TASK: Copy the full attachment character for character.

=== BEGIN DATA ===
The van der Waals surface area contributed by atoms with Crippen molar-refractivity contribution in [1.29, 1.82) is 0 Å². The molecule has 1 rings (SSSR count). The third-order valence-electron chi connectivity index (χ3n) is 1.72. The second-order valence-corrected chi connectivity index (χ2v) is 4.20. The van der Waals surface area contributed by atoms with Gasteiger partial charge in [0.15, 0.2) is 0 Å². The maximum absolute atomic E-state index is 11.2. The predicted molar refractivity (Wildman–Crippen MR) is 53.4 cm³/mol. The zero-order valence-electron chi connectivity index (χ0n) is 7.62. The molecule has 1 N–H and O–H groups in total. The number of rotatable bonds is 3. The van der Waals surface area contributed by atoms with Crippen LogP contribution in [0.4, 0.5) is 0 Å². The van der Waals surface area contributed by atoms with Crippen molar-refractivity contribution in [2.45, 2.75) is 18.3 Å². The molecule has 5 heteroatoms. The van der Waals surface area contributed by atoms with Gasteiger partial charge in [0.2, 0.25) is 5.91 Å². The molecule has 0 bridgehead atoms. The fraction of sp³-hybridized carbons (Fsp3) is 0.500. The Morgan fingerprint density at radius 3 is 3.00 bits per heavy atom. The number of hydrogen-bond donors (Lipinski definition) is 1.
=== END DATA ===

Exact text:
The van der Waals surface area contributed by atoms with Crippen molar-refractivity contribution in [1.29, 1.82) is 0 Å². The molecule has 1 rings (SSSR count). The third-order valence-electron chi connectivity index (χ3n) is 1.72. The second-order valence-corrected chi connectivity index (χ2v) is 4.20. The van der Waals surface area contributed by atoms with Gasteiger partial charge in [0.15, 0.2) is 0 Å². The maximum absolute atomic E-state index is 11.2. The predicted molar refractivity (Wildman–Crippen MR) is 53.4 cm³/mol. The zero-order valence-electron chi connectivity index (χ0n) is 7.62. The molecule has 1 N–H and O–H groups in total. The number of rotatable bonds is 3. The van der Waals surface area contributed by atoms with Crippen LogP contribution in [0.4, 0.5) is 0 Å². The van der Waals surface area contributed by atoms with Crippen molar-refractivity contribution in [2.45, 2.75) is 18.3 Å². The molecule has 5 heteroatoms. The van der Waals surface area contributed by atoms with Gasteiger partial charge in [0.2, 0.25) is 5.91 Å². The molecule has 0 bridgehead atoms. The fraction of sp³-hybridized carbons (Fsp3) is 0.500. The Morgan fingerprint density at radius 3 is 3.00 bits per heavy atom. The number of hydrogen-bond donors (Lipinski definition) is 1.